Doc’s quixotic exploits inspire the latest documentary by German filmmaker Jens Meurer (Nuremberg, 1963), An Impossible Project (2020), available on the Filmin platform. It is a film that invites us to recover the materiality and sensory experience of the analog, not from a nostalgic perspective but with the aim of “discovering the true value of things; its authenticity ”, as expressed by Meurer by videoconference. “I met Doc 10 years ago and what attracted me the most about him was that he went totally against the current of the moment.”
– “Are you upset?”
– “Technology of the forties in the XXI century!”.
Hearing comments like those was the most common thing for the Austrian every time he explained his plan: to buy the Enschede factory for 180,000 euros. While we all yearned for a smartphone and the digital world presented itself as something easier, more convenient and cheaper (and even free, with all the not always beneficial consequences that this would imply), he proclaimed himself a patron of analog. “The main difference between digital and analog is that digital tickles only two of your senses,” says Doc. “I can see it and I can hear it, but I can’t touch it, I can’t smell it, I can’t lick it. There is nothing real. That is why generations that have grown up digitally yearn for the real. That thing that he can touch, caress and hold with his hand ”.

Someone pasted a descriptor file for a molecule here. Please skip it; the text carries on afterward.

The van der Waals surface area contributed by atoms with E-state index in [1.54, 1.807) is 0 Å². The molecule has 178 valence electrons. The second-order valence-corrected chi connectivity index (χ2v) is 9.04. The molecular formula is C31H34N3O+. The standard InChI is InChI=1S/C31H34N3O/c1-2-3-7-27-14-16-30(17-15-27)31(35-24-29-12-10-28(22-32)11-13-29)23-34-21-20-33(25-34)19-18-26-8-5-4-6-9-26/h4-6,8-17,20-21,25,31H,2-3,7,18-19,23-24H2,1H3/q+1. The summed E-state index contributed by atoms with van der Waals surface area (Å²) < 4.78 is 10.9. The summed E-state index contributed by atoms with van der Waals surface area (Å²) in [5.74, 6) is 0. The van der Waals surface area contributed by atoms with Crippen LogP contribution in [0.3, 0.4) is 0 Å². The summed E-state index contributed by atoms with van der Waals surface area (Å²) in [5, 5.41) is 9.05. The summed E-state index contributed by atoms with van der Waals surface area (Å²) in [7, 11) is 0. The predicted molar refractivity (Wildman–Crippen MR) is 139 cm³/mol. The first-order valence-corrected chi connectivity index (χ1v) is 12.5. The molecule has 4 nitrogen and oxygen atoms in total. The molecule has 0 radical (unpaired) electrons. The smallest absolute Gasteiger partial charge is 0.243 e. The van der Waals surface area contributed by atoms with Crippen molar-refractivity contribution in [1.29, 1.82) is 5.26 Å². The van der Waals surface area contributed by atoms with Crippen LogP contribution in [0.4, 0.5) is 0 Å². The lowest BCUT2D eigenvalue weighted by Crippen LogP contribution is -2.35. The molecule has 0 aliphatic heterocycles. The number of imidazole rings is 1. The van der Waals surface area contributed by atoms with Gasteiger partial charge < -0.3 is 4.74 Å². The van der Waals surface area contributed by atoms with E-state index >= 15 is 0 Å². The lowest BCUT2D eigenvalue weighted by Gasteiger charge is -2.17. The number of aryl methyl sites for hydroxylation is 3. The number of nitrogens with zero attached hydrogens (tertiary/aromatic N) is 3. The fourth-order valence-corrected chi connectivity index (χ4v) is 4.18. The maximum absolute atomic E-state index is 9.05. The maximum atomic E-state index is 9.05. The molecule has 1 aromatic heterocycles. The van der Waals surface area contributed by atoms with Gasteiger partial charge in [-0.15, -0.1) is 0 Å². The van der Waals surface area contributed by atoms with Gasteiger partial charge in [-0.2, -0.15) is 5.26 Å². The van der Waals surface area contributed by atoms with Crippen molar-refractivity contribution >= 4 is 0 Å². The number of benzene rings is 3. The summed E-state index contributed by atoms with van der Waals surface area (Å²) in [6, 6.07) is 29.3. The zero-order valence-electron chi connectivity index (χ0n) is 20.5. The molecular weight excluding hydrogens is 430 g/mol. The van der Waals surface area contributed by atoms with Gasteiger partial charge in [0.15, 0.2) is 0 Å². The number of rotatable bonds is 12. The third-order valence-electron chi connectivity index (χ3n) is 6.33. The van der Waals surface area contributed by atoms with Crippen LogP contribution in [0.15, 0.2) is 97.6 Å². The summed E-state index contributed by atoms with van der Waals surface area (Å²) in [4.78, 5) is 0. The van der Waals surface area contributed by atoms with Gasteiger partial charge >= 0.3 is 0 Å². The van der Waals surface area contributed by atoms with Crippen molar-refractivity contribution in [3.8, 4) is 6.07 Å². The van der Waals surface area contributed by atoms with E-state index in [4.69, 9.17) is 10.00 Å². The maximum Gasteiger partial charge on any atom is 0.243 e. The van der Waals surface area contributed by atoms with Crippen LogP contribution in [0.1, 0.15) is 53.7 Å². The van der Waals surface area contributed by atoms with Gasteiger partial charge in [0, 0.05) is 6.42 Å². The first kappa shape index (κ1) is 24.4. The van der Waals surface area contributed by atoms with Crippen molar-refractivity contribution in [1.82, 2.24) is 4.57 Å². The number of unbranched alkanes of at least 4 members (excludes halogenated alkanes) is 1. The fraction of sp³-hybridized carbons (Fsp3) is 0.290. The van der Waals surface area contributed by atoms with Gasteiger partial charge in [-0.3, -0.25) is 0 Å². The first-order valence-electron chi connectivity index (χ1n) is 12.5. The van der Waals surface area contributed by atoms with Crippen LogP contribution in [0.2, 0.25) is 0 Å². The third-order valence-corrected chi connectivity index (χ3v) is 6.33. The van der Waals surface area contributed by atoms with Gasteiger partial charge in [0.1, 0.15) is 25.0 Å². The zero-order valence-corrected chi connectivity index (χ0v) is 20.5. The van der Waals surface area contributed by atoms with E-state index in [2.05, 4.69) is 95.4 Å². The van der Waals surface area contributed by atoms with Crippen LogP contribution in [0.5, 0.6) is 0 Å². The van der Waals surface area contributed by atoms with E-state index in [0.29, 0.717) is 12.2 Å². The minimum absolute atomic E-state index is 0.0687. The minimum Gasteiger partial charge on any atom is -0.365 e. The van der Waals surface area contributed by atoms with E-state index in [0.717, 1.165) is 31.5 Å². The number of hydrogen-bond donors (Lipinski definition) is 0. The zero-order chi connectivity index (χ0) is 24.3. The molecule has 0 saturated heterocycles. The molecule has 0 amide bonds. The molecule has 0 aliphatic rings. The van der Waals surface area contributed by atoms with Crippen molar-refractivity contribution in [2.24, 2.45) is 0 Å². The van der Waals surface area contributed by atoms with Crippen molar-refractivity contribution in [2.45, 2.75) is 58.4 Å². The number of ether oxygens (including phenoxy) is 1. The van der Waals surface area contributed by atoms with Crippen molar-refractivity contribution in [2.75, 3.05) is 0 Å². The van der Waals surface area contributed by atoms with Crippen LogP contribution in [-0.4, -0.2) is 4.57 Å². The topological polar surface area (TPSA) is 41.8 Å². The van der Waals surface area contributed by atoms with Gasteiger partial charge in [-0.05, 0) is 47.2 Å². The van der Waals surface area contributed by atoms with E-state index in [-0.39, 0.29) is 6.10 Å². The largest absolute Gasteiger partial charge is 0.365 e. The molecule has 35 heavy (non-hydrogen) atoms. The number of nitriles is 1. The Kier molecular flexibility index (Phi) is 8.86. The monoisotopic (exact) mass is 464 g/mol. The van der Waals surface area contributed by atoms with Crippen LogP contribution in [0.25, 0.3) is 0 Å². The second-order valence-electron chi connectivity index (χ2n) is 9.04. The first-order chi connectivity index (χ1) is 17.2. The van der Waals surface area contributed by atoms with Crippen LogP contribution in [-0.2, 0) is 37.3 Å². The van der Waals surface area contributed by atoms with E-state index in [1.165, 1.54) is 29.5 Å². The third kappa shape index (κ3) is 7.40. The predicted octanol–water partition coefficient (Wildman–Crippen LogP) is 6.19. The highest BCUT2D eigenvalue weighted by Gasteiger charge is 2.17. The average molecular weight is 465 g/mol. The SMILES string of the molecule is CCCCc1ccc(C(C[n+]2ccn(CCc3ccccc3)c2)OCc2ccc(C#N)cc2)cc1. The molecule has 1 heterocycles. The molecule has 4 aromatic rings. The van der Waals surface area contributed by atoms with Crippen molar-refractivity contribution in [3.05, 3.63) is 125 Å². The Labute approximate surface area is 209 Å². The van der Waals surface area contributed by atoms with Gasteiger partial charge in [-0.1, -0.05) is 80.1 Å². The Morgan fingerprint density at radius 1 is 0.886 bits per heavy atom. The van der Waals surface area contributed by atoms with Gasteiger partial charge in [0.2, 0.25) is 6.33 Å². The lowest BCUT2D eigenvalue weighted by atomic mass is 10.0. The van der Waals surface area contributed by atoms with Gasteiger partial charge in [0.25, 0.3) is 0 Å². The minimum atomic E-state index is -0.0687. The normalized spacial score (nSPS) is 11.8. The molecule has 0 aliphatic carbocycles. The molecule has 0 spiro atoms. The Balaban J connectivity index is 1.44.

“The difference between digital and analog is that digital tickles only two of your senses. I can see it and I can hear it, but I can’t touch it, smell it, or lick it. “
The documentary began filming in 2013 and, how could it have been otherwise, in 35mm. “I am not someone who is opposed to technological advances, but as a director I liked the idea of reflecting what I film. Furthermore, this type of technology is there so that we can continue to make use of it ”, underlines the filmmaker, who paradoxically in 2002 produced The Russian Ark, one of the first films shot on digital, directed by Alexander Sokurov.